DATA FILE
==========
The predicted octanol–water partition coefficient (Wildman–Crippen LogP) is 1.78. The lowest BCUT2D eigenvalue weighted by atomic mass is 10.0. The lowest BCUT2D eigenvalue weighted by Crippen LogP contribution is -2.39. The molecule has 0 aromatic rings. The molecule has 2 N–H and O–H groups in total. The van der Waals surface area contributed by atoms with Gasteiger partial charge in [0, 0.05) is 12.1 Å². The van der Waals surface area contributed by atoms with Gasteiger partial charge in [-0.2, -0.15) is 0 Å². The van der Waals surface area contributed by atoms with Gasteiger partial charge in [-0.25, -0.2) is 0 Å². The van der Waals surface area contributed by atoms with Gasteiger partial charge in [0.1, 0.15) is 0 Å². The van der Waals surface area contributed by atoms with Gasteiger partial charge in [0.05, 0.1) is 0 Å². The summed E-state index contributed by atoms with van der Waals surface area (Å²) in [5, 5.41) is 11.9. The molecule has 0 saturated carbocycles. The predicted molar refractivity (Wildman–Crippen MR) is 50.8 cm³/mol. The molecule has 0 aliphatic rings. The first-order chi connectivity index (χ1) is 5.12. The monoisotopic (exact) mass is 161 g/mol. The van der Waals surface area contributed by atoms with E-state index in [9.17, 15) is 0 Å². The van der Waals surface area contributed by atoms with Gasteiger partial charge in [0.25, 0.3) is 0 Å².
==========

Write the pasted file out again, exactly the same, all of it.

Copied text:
The predicted octanol–water partition coefficient (Wildman–Crippen LogP) is 1.78. The lowest BCUT2D eigenvalue weighted by atomic mass is 10.0. The lowest BCUT2D eigenvalue weighted by Crippen LogP contribution is -2.39. The molecule has 0 aromatic rings. The molecule has 2 N–H and O–H groups in total. The van der Waals surface area contributed by atoms with Gasteiger partial charge in [0, 0.05) is 12.1 Å². The van der Waals surface area contributed by atoms with Gasteiger partial charge in [-0.2, -0.15) is 0 Å². The van der Waals surface area contributed by atoms with Gasteiger partial charge in [-0.25, -0.2) is 0 Å². The van der Waals surface area contributed by atoms with Gasteiger partial charge in [0.1, 0.15) is 0 Å². The van der Waals surface area contributed by atoms with Gasteiger partial charge in [0.05, 0.1) is 0 Å². The summed E-state index contributed by atoms with van der Waals surface area (Å²) in [5, 5.41) is 11.9. The molecule has 0 saturated carbocycles. The predicted molar refractivity (Wildman–Crippen MR) is 50.8 cm³/mol. The molecule has 0 aliphatic rings. The first-order chi connectivity index (χ1) is 5.12. The monoisotopic (exact) mass is 161 g/mol. The van der Waals surface area contributed by atoms with E-state index in [9.17, 15) is 0 Å². The van der Waals surface area contributed by atoms with Gasteiger partial charge in [0.25, 0.3) is 0 Å².